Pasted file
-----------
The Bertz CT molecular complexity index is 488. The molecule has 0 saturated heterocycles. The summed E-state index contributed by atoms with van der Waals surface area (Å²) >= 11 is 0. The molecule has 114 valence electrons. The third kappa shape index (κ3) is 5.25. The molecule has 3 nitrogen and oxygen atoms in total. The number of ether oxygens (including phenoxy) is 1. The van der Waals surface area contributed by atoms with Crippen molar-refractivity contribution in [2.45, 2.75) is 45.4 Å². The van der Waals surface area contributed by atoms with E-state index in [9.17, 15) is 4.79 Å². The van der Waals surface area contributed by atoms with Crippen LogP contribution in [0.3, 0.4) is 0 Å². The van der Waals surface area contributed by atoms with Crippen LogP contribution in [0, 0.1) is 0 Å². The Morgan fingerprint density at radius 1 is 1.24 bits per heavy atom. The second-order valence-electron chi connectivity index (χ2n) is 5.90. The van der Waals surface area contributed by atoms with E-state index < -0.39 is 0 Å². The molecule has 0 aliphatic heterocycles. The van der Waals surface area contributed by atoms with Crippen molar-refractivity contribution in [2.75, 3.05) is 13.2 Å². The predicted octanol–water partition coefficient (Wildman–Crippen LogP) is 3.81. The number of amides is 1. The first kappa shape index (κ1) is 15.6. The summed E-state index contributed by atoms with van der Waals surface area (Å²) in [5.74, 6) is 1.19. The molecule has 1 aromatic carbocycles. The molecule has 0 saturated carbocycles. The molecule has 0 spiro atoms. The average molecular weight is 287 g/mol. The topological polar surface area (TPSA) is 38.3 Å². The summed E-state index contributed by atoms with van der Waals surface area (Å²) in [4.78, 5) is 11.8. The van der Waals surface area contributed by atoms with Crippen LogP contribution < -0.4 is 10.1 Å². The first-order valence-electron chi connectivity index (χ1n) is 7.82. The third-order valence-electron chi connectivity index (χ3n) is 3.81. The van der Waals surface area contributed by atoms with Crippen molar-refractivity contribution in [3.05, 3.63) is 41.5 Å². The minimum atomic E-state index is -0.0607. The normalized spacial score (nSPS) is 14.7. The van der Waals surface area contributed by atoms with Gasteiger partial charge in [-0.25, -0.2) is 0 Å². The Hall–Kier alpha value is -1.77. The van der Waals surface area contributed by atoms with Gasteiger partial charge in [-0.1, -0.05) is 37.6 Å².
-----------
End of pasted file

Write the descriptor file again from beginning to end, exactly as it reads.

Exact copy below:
The Bertz CT molecular complexity index is 488. The molecule has 0 saturated heterocycles. The summed E-state index contributed by atoms with van der Waals surface area (Å²) >= 11 is 0. The molecule has 114 valence electrons. The third kappa shape index (κ3) is 5.25. The molecule has 3 nitrogen and oxygen atoms in total. The number of ether oxygens (including phenoxy) is 1. The van der Waals surface area contributed by atoms with Crippen molar-refractivity contribution in [2.45, 2.75) is 45.4 Å². The van der Waals surface area contributed by atoms with E-state index in [9.17, 15) is 4.79 Å². The van der Waals surface area contributed by atoms with Crippen LogP contribution in [0.3, 0.4) is 0 Å². The van der Waals surface area contributed by atoms with Crippen LogP contribution in [0, 0.1) is 0 Å². The Morgan fingerprint density at radius 1 is 1.24 bits per heavy atom. The second-order valence-electron chi connectivity index (χ2n) is 5.90. The van der Waals surface area contributed by atoms with E-state index < -0.39 is 0 Å². The molecule has 0 aliphatic heterocycles. The van der Waals surface area contributed by atoms with Crippen molar-refractivity contribution in [2.75, 3.05) is 13.2 Å². The predicted octanol–water partition coefficient (Wildman–Crippen LogP) is 3.81. The number of amides is 1. The first kappa shape index (κ1) is 15.6. The summed E-state index contributed by atoms with van der Waals surface area (Å²) in [5.74, 6) is 1.19. The molecule has 1 aromatic carbocycles. The molecule has 0 saturated carbocycles. The molecule has 0 spiro atoms. The average molecular weight is 287 g/mol. The topological polar surface area (TPSA) is 38.3 Å². The summed E-state index contributed by atoms with van der Waals surface area (Å²) in [4.78, 5) is 11.8. The van der Waals surface area contributed by atoms with Crippen LogP contribution < -0.4 is 10.1 Å². The first-order valence-electron chi connectivity index (χ1n) is 7.82. The third-order valence-electron chi connectivity index (χ3n) is 3.81. The van der Waals surface area contributed by atoms with Crippen molar-refractivity contribution in [3.05, 3.63) is 41.5 Å². The minimum atomic E-state index is -0.0607. The normalized spacial score (nSPS) is 14.7. The van der Waals surface area contributed by atoms with Gasteiger partial charge in [-0.25, -0.2) is 0 Å². The Hall–Kier alpha value is -1.77. The van der Waals surface area contributed by atoms with Gasteiger partial charge in [-0.1, -0.05) is 37.6 Å².